Health news report two factors which may contribute to brain tissue loss.
The first factor had something to do with chronic back pain.
The second factor had something to do with obesity in women:
Writing in The Journal of Neuroscience, the researchers said that among the volunteers with back pain they had studied, the gray matter of the brain was 5 percent to 11 percent smaller than it was in other volunteers used for comparison. "The magnitude of this decrease is equivalent to the gray matter volume lost in 10 to 20 years of normal aging," they wrote.
The lead author of the study, Dr. A. Vania Apkarian, said he had done the research hoping that it would help explain earlier findings that people with chronic back pain experienced changes in brain chemistry that affected their performance on some kinds of tests of mental functioning. "Chronic pain patients, and specifically chronic back pain patients, seem to have impairment in emotional decision making," Dr. Apkarian said.
[New York Times - Health, Nov 23 2004]
This is interesting. Chronic back pain and obesity both lead to brain atrophy. Sometimes, you don't even need Alzheimer's disease to get dementia.
Swedish researchers say that women who have been obese throughout their lives are more likely to lose brain tissue in the temporal lobe compared with women of normal weight. Loss of brain tissue has been linked to cognitive decline and an increased risk for Alzheimer's disease.
The Swedish paper "is the first study to show [that] a higher body mass index (BMI) is related to brain atrophy," said lead researcher Deborah Gustafson, a psychiatrist at Sahlgrenska University Hospital in Göteborg.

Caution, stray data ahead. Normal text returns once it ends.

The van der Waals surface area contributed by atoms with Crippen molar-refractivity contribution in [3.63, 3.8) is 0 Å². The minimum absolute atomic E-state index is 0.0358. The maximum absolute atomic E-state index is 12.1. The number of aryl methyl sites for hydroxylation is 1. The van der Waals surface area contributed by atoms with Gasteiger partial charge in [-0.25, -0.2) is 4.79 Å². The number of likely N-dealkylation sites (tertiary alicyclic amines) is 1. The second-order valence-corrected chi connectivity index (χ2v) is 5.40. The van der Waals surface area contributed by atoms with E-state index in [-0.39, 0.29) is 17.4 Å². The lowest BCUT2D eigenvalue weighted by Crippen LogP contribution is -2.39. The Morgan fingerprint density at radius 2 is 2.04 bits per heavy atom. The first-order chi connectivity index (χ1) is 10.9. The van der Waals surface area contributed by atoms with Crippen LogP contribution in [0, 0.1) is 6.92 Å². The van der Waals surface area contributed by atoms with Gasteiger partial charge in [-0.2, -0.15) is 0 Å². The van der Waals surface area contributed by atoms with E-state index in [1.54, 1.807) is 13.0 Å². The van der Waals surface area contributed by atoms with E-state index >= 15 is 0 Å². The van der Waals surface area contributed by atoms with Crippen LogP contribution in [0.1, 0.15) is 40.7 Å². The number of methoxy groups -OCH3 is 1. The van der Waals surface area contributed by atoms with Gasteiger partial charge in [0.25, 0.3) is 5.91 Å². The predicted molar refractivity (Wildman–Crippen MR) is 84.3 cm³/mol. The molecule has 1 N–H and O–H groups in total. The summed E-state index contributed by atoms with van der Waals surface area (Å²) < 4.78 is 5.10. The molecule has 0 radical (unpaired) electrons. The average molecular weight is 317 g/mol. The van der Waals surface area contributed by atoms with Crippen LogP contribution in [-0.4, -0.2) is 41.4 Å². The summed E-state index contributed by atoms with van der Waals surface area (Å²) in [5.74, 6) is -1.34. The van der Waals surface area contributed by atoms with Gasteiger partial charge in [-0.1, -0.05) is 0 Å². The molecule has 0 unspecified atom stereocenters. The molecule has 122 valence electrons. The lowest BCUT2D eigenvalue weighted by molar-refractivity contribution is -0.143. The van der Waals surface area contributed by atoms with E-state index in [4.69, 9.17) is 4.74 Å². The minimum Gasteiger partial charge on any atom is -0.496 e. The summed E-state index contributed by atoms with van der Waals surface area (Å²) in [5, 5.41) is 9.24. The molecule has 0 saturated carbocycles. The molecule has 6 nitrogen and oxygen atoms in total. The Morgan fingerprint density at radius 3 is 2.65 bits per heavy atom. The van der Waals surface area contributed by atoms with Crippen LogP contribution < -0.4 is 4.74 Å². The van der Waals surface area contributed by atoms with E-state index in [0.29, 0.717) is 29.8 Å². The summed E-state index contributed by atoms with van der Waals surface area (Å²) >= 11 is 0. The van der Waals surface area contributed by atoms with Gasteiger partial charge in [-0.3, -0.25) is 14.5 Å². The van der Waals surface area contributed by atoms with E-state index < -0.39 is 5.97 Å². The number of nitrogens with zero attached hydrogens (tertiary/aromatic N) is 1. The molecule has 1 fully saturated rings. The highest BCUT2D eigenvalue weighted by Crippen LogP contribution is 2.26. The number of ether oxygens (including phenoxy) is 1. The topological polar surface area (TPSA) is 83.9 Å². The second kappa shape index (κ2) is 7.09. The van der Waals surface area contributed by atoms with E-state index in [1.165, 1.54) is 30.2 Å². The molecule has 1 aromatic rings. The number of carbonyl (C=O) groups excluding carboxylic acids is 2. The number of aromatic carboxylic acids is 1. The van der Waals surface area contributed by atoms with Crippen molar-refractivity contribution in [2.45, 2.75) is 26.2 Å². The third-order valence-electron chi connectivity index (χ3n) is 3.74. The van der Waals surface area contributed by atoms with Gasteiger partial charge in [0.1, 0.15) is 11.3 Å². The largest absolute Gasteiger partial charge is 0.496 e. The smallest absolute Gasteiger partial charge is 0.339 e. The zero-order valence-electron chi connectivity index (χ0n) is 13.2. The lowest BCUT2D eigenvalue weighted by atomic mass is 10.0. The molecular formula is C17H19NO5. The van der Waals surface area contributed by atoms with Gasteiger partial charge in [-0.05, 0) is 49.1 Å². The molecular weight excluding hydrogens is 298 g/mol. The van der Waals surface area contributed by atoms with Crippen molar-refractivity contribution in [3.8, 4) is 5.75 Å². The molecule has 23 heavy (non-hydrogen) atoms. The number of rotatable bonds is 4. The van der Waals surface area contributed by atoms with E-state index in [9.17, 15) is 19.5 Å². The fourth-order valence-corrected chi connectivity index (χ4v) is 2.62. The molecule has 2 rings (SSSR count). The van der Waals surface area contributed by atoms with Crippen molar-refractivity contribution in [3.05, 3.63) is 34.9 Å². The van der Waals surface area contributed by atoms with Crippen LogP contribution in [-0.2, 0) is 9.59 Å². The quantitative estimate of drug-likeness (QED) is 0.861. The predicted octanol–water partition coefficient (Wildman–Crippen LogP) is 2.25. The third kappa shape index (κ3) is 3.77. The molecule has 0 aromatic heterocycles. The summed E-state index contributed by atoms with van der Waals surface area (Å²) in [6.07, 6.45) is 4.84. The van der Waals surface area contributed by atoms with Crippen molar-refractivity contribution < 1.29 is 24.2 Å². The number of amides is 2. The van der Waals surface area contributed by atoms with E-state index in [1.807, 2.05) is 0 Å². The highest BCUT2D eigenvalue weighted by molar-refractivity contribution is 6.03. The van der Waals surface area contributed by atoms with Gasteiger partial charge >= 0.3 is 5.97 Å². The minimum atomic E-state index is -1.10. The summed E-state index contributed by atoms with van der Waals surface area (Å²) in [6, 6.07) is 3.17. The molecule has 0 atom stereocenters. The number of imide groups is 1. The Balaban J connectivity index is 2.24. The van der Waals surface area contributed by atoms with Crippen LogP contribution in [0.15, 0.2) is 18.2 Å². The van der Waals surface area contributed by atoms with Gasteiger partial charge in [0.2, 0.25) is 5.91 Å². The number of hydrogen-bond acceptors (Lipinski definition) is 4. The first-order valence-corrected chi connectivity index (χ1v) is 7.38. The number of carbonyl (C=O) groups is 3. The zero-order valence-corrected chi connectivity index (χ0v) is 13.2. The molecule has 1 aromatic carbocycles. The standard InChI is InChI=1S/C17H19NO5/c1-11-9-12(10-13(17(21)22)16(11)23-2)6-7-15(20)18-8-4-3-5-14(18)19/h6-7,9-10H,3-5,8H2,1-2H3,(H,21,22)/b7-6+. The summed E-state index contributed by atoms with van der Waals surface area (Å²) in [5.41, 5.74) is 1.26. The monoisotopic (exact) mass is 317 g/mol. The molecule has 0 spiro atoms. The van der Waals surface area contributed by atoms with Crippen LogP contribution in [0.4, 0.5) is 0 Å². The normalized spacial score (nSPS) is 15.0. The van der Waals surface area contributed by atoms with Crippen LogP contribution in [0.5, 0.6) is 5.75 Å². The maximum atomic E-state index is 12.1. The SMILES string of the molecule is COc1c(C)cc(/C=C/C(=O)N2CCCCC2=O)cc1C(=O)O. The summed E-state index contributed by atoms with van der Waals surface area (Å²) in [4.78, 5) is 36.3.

The researchers found that a higher BMI was directly linked to loss of brain tissue. "BMI was related to 11 to 14 percent higher odds of temporal lobe atrophy per one unit of [increased] BMI," Gustafson said. "Women who were, on average, heavier were more likely to have temporal lobe atrophy."
[Health Central, Nov 22 2004]
Both studies didn't explain how obesity and chronic back pain may contribute to brain atrophy.
Researchers who studied the chronic back pain factor found that the decrease in the size of the brain tissue was directly linked to the length of time the patient had been in pain. More pain exposure meant more brain tissue loss. They found that every year of chronic pain results in a loss of 1.3 cubic centimeters of gray matter, the part of the brain responsible for processing memory and information.
The lead author of the chronic back pain study, Dr Apkarian, said that "one mechanistic explanation for the decreased gray matter is overuse atrophy caused by excitotoxic and inflammatory mechanisms," all brought about by the continuous sensation of excruciating pain.
Those who studied the obesity factor, however, assumed that since obesity increases the risk of diabetes and high blood pressure, these secondary factors in turn contribute to damage that might lead to brain atrophy. As to why women are the ones affected, don't worry, the reason is circumstantial: the subjects of the study involved women only.
Protect your brain. Any sign of chronic back pain and higher than normal BMIs should prompt you to seek clinical help while there's not much damage done and processes can still be reversed.